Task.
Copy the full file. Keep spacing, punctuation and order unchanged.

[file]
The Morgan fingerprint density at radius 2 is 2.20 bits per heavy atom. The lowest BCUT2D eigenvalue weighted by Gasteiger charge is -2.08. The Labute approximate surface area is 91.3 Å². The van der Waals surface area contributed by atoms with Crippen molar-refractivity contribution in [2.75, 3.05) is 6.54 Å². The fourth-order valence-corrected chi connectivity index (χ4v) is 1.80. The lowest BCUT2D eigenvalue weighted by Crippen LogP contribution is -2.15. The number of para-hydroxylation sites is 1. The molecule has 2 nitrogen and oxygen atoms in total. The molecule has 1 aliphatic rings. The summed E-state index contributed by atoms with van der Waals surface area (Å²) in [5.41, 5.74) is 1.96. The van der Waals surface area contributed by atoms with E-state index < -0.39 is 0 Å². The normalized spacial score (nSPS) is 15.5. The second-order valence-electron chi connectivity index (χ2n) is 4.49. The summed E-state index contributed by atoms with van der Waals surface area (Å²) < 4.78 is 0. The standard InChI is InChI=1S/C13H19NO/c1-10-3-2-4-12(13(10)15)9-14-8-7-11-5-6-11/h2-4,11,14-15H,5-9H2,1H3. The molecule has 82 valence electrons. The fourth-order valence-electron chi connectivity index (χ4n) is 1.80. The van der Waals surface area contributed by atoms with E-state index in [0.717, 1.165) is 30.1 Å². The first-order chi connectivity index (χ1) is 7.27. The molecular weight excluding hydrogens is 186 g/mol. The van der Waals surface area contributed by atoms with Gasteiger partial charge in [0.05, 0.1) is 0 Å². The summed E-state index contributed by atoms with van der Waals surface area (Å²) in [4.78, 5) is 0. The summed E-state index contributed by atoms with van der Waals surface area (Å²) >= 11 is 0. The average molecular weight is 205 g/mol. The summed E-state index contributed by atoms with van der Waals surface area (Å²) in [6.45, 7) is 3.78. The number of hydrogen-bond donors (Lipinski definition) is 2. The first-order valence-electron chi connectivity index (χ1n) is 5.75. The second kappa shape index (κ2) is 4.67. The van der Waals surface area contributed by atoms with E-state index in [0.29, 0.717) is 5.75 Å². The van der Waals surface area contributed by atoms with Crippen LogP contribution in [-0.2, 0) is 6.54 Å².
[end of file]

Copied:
The Morgan fingerprint density at radius 2 is 2.20 bits per heavy atom. The lowest BCUT2D eigenvalue weighted by Gasteiger charge is -2.08. The Labute approximate surface area is 91.3 Å². The van der Waals surface area contributed by atoms with Crippen molar-refractivity contribution in [2.75, 3.05) is 6.54 Å². The fourth-order valence-corrected chi connectivity index (χ4v) is 1.80. The lowest BCUT2D eigenvalue weighted by Crippen LogP contribution is -2.15. The number of para-hydroxylation sites is 1. The molecule has 2 nitrogen and oxygen atoms in total. The molecule has 1 aliphatic rings. The summed E-state index contributed by atoms with van der Waals surface area (Å²) in [5.41, 5.74) is 1.96. The van der Waals surface area contributed by atoms with E-state index < -0.39 is 0 Å². The normalized spacial score (nSPS) is 15.5. The second-order valence-electron chi connectivity index (χ2n) is 4.49. The summed E-state index contributed by atoms with van der Waals surface area (Å²) < 4.78 is 0. The standard InChI is InChI=1S/C13H19NO/c1-10-3-2-4-12(13(10)15)9-14-8-7-11-5-6-11/h2-4,11,14-15H,5-9H2,1H3. The molecule has 82 valence electrons. The fourth-order valence-electron chi connectivity index (χ4n) is 1.80. The van der Waals surface area contributed by atoms with E-state index in [0.717, 1.165) is 30.1 Å². The first-order chi connectivity index (χ1) is 7.27. The molecular weight excluding hydrogens is 186 g/mol. The van der Waals surface area contributed by atoms with Gasteiger partial charge in [0.05, 0.1) is 0 Å². The summed E-state index contributed by atoms with van der Waals surface area (Å²) in [4.78, 5) is 0. The summed E-state index contributed by atoms with van der Waals surface area (Å²) >= 11 is 0. The average molecular weight is 205 g/mol. The summed E-state index contributed by atoms with van der Waals surface area (Å²) in [6.45, 7) is 3.78. The number of hydrogen-bond donors (Lipinski definition) is 2. The first-order valence-electron chi connectivity index (χ1n) is 5.75. The second kappa shape index (κ2) is 4.67. The van der Waals surface area contributed by atoms with E-state index in [0.29, 0.717) is 5.75 Å². The van der Waals surface area contributed by atoms with Crippen LogP contribution in [-0.2, 0) is 6.54 Å².